John Irish and Ibon Villelabeitia

Cyprus Mail
December 22, 2011 Thursday

France sparked a major diplomatic row with Turkey today by taking
steps to criminalise the denial of genocide, including the 1915 mass
killing of Armenians by Ottoman Turks, prompting Ankara to cancel
all economic, political and military meetings.

Turkish Prime Minister Tayyip Erdogan said the draft law put forward by
members of President Nicolas Sarkozy's Enhanced Coverage LinkingNicolas
Sarkozy's -Search using:Biographies Plus NewsNews, Most Recent 60
Daysruling party was "politics based on racism, discrimination,

"This is using Turkophobia and Islamophobia to gain votes, and it
raises concerns regarding these issues not only in France but all
Europe," he told a news conference, adding that Turkey could "not
remain silent in the face of this".

France had opened wounds with Turkey that would be difficult to mend,
he said, adding that Sarkozy, who faces a tough re-election battle
in April, was sacrificing good ties "for the sake of political

Erdogan said Turkey was cancelling all economic, political and military
meetings with its NATO partner and said it would cancel permission
for French military planes to land, and warships to dock, in Turkey.

Earlier in the day, Turkish officials told Reuters their ambassador
in Paris had been recalled for consultations.

Lawmakers in France's National Assembly - the lower house of parliament
- voted overwhelmingly in favour of the bill, which will be debated
next year in the Senate.

A French diplomatic source said Paris still considered fellow NATO
member Turkey an important partner.

"I don't understand why France wants to censor my freedom of
expression," Yildiz Hamza, president of the Montargis association
that represents 700 Turkish families in France, told Reuters outside
the National Assembly.

Earlier, about 3,000 French nationals of Turkish origin demonstrated
peacefully outside the parliament ahead of the vote, which came 32
years to the day since a Turkish diplomat was assassinated by Armenian
militants in central Paris.

The authorities in Yerevan welcomed the vote. "By adopting this
bill (France) reconfirmed that crimes against humanity do not have a
period of prescription and their denial must be absolutely condemned,"
Armenia's Foreign Minister Edward Nalbandian saying in a statement.

France passed a law recognising the killing of Armenians as genocide
in 2001. The French lower house first passed a bill criminalising
the denial of an Armenian genocide in 2006, but it was rejected by
the Senate in May this year.

The latest draft law was made more general to outlaw the denial of
any genocide, partly in the hope of appeasing Turkey.

It could still face a long passage into law, though its backers want
to see it completed before parliament is suspended at the end of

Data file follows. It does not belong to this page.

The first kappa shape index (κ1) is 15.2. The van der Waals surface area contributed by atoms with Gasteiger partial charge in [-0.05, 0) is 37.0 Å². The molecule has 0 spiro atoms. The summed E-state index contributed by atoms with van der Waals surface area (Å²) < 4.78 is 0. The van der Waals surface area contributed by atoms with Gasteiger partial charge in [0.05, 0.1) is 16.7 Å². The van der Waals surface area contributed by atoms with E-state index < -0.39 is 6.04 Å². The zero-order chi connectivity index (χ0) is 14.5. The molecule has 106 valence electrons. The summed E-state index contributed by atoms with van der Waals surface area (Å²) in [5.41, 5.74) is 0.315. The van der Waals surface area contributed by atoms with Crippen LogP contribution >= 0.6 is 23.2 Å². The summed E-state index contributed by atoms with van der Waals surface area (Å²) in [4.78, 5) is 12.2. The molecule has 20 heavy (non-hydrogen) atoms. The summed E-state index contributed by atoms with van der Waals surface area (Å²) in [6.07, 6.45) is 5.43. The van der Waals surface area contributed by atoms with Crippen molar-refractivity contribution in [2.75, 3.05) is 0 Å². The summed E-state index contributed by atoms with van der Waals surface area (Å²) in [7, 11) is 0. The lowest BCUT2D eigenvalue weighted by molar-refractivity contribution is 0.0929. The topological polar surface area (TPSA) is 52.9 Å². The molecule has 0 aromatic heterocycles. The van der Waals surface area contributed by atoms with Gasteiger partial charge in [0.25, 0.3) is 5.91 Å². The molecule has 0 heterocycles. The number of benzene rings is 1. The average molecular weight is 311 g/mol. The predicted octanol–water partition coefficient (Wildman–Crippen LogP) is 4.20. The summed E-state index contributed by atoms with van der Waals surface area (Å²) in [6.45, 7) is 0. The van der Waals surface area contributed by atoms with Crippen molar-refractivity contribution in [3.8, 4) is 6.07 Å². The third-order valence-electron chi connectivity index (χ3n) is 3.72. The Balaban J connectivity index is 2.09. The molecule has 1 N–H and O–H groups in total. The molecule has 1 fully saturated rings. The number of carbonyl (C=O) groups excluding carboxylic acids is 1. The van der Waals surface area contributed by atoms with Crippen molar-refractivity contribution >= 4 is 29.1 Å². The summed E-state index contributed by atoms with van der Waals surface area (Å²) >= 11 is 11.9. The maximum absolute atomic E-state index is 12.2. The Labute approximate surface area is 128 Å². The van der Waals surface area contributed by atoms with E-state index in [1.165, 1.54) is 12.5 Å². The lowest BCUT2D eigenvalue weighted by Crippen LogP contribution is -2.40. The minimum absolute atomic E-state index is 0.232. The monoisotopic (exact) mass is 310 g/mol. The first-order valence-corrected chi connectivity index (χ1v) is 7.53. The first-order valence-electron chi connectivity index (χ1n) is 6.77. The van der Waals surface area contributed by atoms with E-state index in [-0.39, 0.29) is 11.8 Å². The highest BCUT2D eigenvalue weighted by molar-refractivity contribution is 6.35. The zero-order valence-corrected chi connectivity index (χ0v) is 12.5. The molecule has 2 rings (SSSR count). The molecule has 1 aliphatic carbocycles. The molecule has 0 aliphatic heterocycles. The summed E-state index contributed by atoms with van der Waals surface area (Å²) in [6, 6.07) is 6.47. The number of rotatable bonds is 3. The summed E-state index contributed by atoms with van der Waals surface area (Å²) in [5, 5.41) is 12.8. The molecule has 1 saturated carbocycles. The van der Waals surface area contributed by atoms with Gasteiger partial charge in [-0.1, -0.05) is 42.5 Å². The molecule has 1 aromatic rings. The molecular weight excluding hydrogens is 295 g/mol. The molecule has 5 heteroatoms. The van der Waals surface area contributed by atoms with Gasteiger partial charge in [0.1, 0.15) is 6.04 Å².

February ahead of elections in the second quarter.

National Assembly speaker Bernard Accoyer said on Wednesday that he
doubted the bill would pass by the end of the current parliament,
as the government had not made the bill priority legislation.

Armenia, backed by many historians and parliaments, says about 1.5
million Christian Armenians were killed in what is now eastern Turkey
during World War One in a deliberate policy of genocide ordered by
the Ottoman government.

Successive Turkish governments and the vast majority of Turks feel the
charge of genocide is an insult to their nation. Ankara argues that
there was heavy loss of life on both sides during fighting in the area.

The French government has stressed that it did not initiate the bill,
which mandates a 45,000-euro fine and a year in jail for offenders,
and says Turkey cannot impose unilateral trade sanctions.

Faced with Sarkozy's open hostility to Turkey's stagnant bid to join
the European Union, and buoyed by a fast-growing economy, Ankara has
little to lose by picking a political fight with Paris.

With Turkey taking an increasingly influential role in the Arab
world and Middle East, especially Syria, Iran and Libya, France could
experience some diplomatic discomfort, and French firms could lose
out on lucrative Turkish contracts.

France is Turkey's fifth biggest export market and the sixth biggest
source of its imports.

"Turkey is a democracy and has joined the World Trade Organisation so
it can't just discriminate for political reasons against countries,"
Europe Minister Jean Leonetti told France Inter radio. "I think
these threats are just hot air and we (have) to begin a much more
reasoned dialogue."

Ankara considers the bill, originally proposed by 40 deputies from
Sarkozy's party, an attempt to win the votes of 500,000 ethnic
Armenians in France in next year's elections.

It believes the measure would limit freedom of speech and represents
an unnecessary meddling by politicians in a business best left to

The French bill feeds a sense shared by many Turks that they are
unwanted by Europe and it fires up nationalist fervour. However, in
a more self-confident Turkey, popular reaction has been more muted
than in the past.

France has been pushing Turkey to own up to its history, just as France
belatedly recognised the role of its collaborationist Vichy government
during World War II in deporting Jews to Nazi concentration camps.